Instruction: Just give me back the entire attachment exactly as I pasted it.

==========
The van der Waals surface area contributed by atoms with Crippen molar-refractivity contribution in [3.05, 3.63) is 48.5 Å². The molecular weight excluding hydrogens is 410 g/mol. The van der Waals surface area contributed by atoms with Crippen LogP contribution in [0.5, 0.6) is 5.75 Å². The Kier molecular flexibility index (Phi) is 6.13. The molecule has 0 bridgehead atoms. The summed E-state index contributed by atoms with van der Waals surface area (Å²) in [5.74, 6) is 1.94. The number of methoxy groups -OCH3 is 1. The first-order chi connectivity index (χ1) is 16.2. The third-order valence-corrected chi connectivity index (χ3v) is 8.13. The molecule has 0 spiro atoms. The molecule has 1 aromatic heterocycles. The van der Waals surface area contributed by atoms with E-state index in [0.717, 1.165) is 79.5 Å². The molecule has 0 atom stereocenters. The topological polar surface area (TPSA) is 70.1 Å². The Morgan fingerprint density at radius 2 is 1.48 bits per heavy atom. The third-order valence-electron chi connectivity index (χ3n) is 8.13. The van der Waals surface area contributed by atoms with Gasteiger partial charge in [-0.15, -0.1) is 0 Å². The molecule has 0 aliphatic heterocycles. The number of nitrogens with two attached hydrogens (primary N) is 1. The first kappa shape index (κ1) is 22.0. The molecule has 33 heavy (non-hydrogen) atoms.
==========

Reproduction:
The van der Waals surface area contributed by atoms with Crippen molar-refractivity contribution in [3.05, 3.63) is 48.5 Å². The molecular weight excluding hydrogens is 410 g/mol. The van der Waals surface area contributed by atoms with Crippen LogP contribution in [0.5, 0.6) is 5.75 Å². The Kier molecular flexibility index (Phi) is 6.13. The molecule has 0 bridgehead atoms. The summed E-state index contributed by atoms with van der Waals surface area (Å²) in [5.74, 6) is 1.94. The number of methoxy groups -OCH3 is 1. The first-order chi connectivity index (χ1) is 16.2. The third-order valence-corrected chi connectivity index (χ3v) is 8.13. The molecule has 0 spiro atoms. The molecule has 1 aromatic heterocycles. The van der Waals surface area contributed by atoms with E-state index in [0.717, 1.165) is 79.5 Å². The molecule has 0 atom stereocenters. The topological polar surface area (TPSA) is 70.1 Å². The Morgan fingerprint density at radius 2 is 1.48 bits per heavy atom. The third-order valence-electron chi connectivity index (χ3n) is 8.13. The van der Waals surface area contributed by atoms with Gasteiger partial charge in [-0.15, -0.1) is 0 Å². The molecule has 0 aliphatic heterocycles. The number of nitrogens with two attached hydrogens (primary N) is 1. The first kappa shape index (κ1) is 22.0. The molecule has 33 heavy (non-hydrogen) atoms.